Aside from first-drive reviews and a few other special circumstances, the Motor1.com team posts articles in the collective we voice because we’re one big, happy family. This time, I’m going to make it a bit more personal, because Hot Rod magazine recently had the pleasure of dyno testing the very last 5.0-liter pushrod V8 built for a Ford Mustang. The year was 1995, and guess who happens to own a Laser Red 1995 Ford Mustang GT five-speed convertible?
I’ve owned this car for three years now and for the record, it’s not fast. That’s because the venerable old 5.0 V8 was only rated at 215 horsepower (160 kilowatts) for 1994 and 1995, down from 225 in the 1993 Mustang thanks to a bend in the upper intake that restricted airflow just a bit. But when I took my new-to-me 1995 GT Convertible to a local chassis dyno for some baseline testing, I got nearly 200 hp at the wheels. That equates to roughly 240 hp at the crankshaft, which delighted me to no end. Aside from a cheap cold air kit and a bump to the ignition timing, the car was stock and showing 100,000 miles on the odometer.
Gallery: 1995 Ford Mustang GT 5.0L Pushrod V8
Photos: Christopher Smith / Motor1.com
I say this because Hot Rod had a similar experience. Per the article (which includes photos of the actual last 5.0 and additional details), the engine was verified by Ford as the last pushrod 5.0L HO V8 destined for a Mustang. It was also signed by a plethora of Ford employees who assembled the engine, with one of those signatures featuring a date of August 9, 1995. It was given some fresh oil and hooked to an engine dyno, with its stock exhaust manifolds and original equipment still in place. The result? No less than 251.9 horsepower at 4,800 RPM, and a 320.5 pound-feet of torque at 3,500 revs. Those numbers are considerably higher than what Ford said the old 302 V8 should produce.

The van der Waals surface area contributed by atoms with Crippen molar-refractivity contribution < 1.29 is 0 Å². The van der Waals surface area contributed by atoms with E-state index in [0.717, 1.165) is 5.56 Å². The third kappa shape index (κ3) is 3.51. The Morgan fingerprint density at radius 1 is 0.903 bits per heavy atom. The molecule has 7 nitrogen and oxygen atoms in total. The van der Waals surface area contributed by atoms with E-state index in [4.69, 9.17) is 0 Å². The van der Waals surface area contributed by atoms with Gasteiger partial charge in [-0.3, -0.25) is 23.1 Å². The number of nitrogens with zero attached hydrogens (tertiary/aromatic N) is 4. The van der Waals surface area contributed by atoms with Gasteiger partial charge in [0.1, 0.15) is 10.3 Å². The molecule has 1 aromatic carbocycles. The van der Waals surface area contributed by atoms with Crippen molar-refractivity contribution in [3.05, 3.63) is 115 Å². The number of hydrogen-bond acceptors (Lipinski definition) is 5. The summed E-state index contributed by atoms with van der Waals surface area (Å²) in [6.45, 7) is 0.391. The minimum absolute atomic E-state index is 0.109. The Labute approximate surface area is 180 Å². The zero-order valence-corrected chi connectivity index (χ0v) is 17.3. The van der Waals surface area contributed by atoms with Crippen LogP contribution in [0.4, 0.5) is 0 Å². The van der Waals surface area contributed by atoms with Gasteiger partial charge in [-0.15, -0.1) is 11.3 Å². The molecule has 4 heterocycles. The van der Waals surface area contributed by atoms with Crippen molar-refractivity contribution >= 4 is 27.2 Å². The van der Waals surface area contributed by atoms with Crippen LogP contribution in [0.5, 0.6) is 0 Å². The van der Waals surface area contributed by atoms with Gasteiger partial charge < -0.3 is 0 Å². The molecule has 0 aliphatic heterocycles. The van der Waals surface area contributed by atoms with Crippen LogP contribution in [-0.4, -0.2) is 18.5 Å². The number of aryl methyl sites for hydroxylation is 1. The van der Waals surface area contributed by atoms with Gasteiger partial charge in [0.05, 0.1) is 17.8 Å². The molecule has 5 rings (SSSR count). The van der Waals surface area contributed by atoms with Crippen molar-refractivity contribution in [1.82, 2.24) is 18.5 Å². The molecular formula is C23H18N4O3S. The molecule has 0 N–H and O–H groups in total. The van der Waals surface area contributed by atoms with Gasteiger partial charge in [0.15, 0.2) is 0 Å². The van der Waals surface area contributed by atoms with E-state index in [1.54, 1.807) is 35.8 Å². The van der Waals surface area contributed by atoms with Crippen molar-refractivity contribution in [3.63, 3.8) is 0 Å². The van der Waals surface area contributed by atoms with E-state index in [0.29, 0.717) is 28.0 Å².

I’m tempted to call some shenanigans here, because the engine wasn’t connected to the SN95’s notoriously restrictive, catted mid-pipe. Also, a Holley EFI management system was used to fire the engine in place of the Mustang's old EEC computer brain. The missing exhaust definitely helps in the power department, and it’s possible the Holley system was altering some other engine parameters. However, my own personal experience suggests that maybe, just maybe, Ford underrated these 5.0-liter GTs.
Why does any of this matter? The small-block Ford pushrod V8 was the Mustang’s heart and soul for 30 years. It’s the reason I specifically sought out a 1995 Mustang GT, as it truly marked the end of an era. More importantly for the Mustang’s future, the SN95 and New Edge models were cash cows for Ford, with the automaker handily outselling the Chevrolet Camaro and Pontiac Firebird combined through the 1990s. Had these Mustangs not been a success, it’s entirely possible Ford could’ve dropped the nameplate in the early 2000s, as GM did with the Camaro and Firebird in 2003.
As for my 1995 GT, it’s a slow work-in-progress that now has a properly loud exhaust system, 3.73 gears, and a few other minor upgrades. There will be no Coyote swap in my future, however. After reading this feature, I suspect you’ll understand why.